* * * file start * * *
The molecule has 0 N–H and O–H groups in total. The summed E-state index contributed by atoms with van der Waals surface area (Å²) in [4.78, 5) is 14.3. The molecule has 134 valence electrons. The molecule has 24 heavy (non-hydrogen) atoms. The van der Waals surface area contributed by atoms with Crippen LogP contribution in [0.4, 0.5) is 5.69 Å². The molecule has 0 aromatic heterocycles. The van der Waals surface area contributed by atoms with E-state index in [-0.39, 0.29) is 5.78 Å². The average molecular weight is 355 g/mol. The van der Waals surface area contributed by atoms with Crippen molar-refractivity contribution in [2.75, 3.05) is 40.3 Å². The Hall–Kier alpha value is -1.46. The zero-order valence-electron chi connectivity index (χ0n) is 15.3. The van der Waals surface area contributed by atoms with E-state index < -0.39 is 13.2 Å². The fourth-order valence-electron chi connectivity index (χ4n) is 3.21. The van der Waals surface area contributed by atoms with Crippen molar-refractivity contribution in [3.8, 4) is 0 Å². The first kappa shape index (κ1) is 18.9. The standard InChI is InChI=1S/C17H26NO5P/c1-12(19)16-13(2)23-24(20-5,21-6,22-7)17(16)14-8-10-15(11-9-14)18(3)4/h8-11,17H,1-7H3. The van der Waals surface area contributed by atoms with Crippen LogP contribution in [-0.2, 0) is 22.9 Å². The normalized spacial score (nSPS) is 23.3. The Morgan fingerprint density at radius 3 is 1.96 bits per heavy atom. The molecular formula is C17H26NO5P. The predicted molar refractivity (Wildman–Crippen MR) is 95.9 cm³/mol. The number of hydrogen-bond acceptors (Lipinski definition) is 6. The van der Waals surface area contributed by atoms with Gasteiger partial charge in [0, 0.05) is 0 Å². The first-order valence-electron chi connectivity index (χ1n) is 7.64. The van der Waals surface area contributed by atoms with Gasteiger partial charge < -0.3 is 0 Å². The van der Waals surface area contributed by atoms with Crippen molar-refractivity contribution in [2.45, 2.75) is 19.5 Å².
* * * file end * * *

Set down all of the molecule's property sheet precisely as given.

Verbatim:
The molecule has 0 N–H and O–H groups in total. The summed E-state index contributed by atoms with van der Waals surface area (Å²) in [4.78, 5) is 14.3. The molecule has 134 valence electrons. The molecule has 24 heavy (non-hydrogen) atoms. The van der Waals surface area contributed by atoms with Crippen LogP contribution in [0.4, 0.5) is 5.69 Å². The molecule has 0 aromatic heterocycles. The van der Waals surface area contributed by atoms with E-state index in [-0.39, 0.29) is 5.78 Å². The average molecular weight is 355 g/mol. The van der Waals surface area contributed by atoms with Crippen molar-refractivity contribution in [2.75, 3.05) is 40.3 Å². The Hall–Kier alpha value is -1.46. The zero-order valence-electron chi connectivity index (χ0n) is 15.3. The van der Waals surface area contributed by atoms with E-state index < -0.39 is 13.2 Å². The fourth-order valence-electron chi connectivity index (χ4n) is 3.21. The van der Waals surface area contributed by atoms with Crippen molar-refractivity contribution in [3.8, 4) is 0 Å². The first kappa shape index (κ1) is 18.9. The standard InChI is InChI=1S/C17H26NO5P/c1-12(19)16-13(2)23-24(20-5,21-6,22-7)17(16)14-8-10-15(11-9-14)18(3)4/h8-11,17H,1-7H3. The van der Waals surface area contributed by atoms with Crippen LogP contribution in [-0.2, 0) is 22.9 Å². The normalized spacial score (nSPS) is 23.3. The Morgan fingerprint density at radius 3 is 1.96 bits per heavy atom. The molecular formula is C17H26NO5P. The predicted molar refractivity (Wildman–Crippen MR) is 95.9 cm³/mol. The number of hydrogen-bond acceptors (Lipinski definition) is 6. The van der Waals surface area contributed by atoms with Gasteiger partial charge in [0, 0.05) is 0 Å². The first-order valence-electron chi connectivity index (χ1n) is 7.64. The van der Waals surface area contributed by atoms with Gasteiger partial charge < -0.3 is 0 Å². The van der Waals surface area contributed by atoms with Crippen molar-refractivity contribution in [2.45, 2.75) is 19.5 Å².